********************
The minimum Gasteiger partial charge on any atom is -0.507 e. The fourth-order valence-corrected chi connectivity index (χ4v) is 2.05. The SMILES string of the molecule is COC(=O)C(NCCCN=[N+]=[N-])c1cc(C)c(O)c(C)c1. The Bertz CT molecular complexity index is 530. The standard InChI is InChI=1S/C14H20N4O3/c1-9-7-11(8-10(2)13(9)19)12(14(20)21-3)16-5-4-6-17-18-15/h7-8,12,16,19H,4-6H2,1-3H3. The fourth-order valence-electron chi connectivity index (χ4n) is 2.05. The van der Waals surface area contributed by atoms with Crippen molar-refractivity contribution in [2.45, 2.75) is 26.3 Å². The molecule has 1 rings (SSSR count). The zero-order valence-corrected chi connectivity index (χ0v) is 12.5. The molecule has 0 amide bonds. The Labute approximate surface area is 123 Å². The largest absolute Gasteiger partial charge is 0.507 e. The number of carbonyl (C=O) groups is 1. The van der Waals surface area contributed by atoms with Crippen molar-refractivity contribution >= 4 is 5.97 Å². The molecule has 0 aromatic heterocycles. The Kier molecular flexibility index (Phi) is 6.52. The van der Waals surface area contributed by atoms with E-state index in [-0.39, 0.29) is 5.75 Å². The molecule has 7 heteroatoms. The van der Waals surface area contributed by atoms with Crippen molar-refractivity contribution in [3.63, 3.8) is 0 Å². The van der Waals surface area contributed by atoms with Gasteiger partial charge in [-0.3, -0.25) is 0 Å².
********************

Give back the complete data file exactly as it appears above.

The minimum Gasteiger partial charge on any atom is -0.507 e. The fourth-order valence-corrected chi connectivity index (χ4v) is 2.05. The SMILES string of the molecule is COC(=O)C(NCCCN=[N+]=[N-])c1cc(C)c(O)c(C)c1. The Bertz CT molecular complexity index is 530. The standard InChI is InChI=1S/C14H20N4O3/c1-9-7-11(8-10(2)13(9)19)12(14(20)21-3)16-5-4-6-17-18-15/h7-8,12,16,19H,4-6H2,1-3H3. The fourth-order valence-electron chi connectivity index (χ4n) is 2.05. The van der Waals surface area contributed by atoms with Crippen molar-refractivity contribution in [2.45, 2.75) is 26.3 Å². The molecule has 1 rings (SSSR count). The zero-order valence-corrected chi connectivity index (χ0v) is 12.5. The molecule has 0 amide bonds. The Labute approximate surface area is 123 Å². The largest absolute Gasteiger partial charge is 0.507 e. The number of carbonyl (C=O) groups is 1. The van der Waals surface area contributed by atoms with Crippen molar-refractivity contribution >= 4 is 5.97 Å². The molecule has 0 aromatic heterocycles. The Kier molecular flexibility index (Phi) is 6.52. The van der Waals surface area contributed by atoms with E-state index in [-0.39, 0.29) is 5.75 Å². The molecule has 7 heteroatoms. The van der Waals surface area contributed by atoms with Crippen molar-refractivity contribution in [3.63, 3.8) is 0 Å². The van der Waals surface area contributed by atoms with Gasteiger partial charge in [-0.3, -0.25) is 0 Å².